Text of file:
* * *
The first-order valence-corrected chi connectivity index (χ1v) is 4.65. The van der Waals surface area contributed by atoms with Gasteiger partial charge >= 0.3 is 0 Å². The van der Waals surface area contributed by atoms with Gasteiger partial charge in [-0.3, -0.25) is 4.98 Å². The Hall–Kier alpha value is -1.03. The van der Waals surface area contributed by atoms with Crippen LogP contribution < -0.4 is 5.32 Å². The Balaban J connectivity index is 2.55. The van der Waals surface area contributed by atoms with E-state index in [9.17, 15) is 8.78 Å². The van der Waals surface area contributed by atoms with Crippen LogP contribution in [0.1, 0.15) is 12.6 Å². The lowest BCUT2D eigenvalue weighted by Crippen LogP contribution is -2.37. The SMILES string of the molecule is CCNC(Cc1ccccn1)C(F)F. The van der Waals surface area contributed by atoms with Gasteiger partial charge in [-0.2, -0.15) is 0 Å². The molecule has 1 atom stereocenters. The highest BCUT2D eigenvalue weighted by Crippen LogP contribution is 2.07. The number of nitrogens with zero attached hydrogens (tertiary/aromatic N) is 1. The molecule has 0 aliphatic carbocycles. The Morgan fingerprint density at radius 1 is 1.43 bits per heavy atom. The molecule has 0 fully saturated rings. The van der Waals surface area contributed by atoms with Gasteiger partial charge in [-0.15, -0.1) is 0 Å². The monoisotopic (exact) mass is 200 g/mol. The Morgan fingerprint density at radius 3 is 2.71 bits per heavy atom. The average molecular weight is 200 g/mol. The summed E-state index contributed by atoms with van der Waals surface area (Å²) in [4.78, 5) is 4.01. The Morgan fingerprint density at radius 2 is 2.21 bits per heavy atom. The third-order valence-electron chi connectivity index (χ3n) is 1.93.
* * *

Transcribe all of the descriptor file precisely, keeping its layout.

The first-order valence-corrected chi connectivity index (χ1v) is 4.65. The van der Waals surface area contributed by atoms with Gasteiger partial charge >= 0.3 is 0 Å². The van der Waals surface area contributed by atoms with Gasteiger partial charge in [-0.3, -0.25) is 4.98 Å². The Hall–Kier alpha value is -1.03. The van der Waals surface area contributed by atoms with Crippen LogP contribution < -0.4 is 5.32 Å². The Balaban J connectivity index is 2.55. The van der Waals surface area contributed by atoms with E-state index in [9.17, 15) is 8.78 Å². The van der Waals surface area contributed by atoms with Crippen LogP contribution in [0.1, 0.15) is 12.6 Å². The lowest BCUT2D eigenvalue weighted by Crippen LogP contribution is -2.37. The SMILES string of the molecule is CCNC(Cc1ccccn1)C(F)F. The van der Waals surface area contributed by atoms with Gasteiger partial charge in [-0.2, -0.15) is 0 Å². The molecule has 1 atom stereocenters. The highest BCUT2D eigenvalue weighted by Crippen LogP contribution is 2.07. The number of nitrogens with zero attached hydrogens (tertiary/aromatic N) is 1. The molecule has 0 aliphatic carbocycles. The Morgan fingerprint density at radius 1 is 1.43 bits per heavy atom. The molecule has 0 fully saturated rings. The van der Waals surface area contributed by atoms with Gasteiger partial charge in [-0.15, -0.1) is 0 Å². The monoisotopic (exact) mass is 200 g/mol. The Morgan fingerprint density at radius 3 is 2.71 bits per heavy atom. The average molecular weight is 200 g/mol. The summed E-state index contributed by atoms with van der Waals surface area (Å²) in [4.78, 5) is 4.01. The Morgan fingerprint density at radius 2 is 2.21 bits per heavy atom. The third-order valence-electron chi connectivity index (χ3n) is 1.93.